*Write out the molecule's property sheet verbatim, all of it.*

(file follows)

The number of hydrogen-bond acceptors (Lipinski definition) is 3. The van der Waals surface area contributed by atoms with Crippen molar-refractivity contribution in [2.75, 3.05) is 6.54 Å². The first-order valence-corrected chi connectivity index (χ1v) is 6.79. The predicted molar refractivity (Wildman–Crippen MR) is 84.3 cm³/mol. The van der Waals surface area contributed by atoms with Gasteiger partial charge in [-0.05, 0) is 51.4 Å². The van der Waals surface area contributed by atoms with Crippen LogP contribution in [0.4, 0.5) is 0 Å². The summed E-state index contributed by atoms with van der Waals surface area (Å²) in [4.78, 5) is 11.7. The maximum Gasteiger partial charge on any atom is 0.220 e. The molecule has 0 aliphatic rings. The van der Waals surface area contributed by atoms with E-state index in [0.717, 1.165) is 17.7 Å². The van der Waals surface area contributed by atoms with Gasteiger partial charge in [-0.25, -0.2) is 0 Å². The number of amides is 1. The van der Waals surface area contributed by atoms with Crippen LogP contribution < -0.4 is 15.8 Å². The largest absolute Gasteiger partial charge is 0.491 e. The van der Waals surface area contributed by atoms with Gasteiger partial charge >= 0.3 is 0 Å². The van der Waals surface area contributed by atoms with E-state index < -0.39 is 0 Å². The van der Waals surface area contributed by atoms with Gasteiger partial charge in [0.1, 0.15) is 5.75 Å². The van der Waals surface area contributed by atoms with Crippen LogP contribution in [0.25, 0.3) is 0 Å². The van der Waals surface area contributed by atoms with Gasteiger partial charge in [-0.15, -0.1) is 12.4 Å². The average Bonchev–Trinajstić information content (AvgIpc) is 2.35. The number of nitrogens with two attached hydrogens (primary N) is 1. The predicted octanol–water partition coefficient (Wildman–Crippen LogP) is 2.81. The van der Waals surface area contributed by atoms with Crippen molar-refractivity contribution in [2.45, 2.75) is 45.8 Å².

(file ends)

The number of hydrogen-bond acceptors (Lipinski definition) is 3. The van der Waals surface area contributed by atoms with Crippen molar-refractivity contribution in [2.75, 3.05) is 6.54 Å². The first-order valence-corrected chi connectivity index (χ1v) is 6.79. The predicted molar refractivity (Wildman–Crippen MR) is 84.3 cm³/mol. The van der Waals surface area contributed by atoms with Gasteiger partial charge in [-0.05, 0) is 51.4 Å². The van der Waals surface area contributed by atoms with Crippen LogP contribution in [0.4, 0.5) is 0 Å². The summed E-state index contributed by atoms with van der Waals surface area (Å²) in [4.78, 5) is 11.7. The maximum Gasteiger partial charge on any atom is 0.220 e. The molecule has 0 aliphatic rings. The van der Waals surface area contributed by atoms with E-state index in [0.717, 1.165) is 17.7 Å². The van der Waals surface area contributed by atoms with Gasteiger partial charge in [-0.25, -0.2) is 0 Å². The number of amides is 1. The van der Waals surface area contributed by atoms with Crippen LogP contribution < -0.4 is 15.8 Å². The largest absolute Gasteiger partial charge is 0.491 e. The van der Waals surface area contributed by atoms with Gasteiger partial charge >= 0.3 is 0 Å². The van der Waals surface area contributed by atoms with E-state index < -0.39 is 0 Å². The van der Waals surface area contributed by atoms with Gasteiger partial charge in [0.1, 0.15) is 5.75 Å². The van der Waals surface area contributed by atoms with Crippen LogP contribution in [0.25, 0.3) is 0 Å². The van der Waals surface area contributed by atoms with Gasteiger partial charge in [-0.15, -0.1) is 12.4 Å². The average Bonchev–Trinajstić information content (AvgIpc) is 2.35. The number of nitrogens with two attached hydrogens (primary N) is 1. The predicted octanol–water partition coefficient (Wildman–Crippen LogP) is 2.81. The van der Waals surface area contributed by atoms with Crippen molar-refractivity contribution in [2.45, 2.75) is 45.8 Å².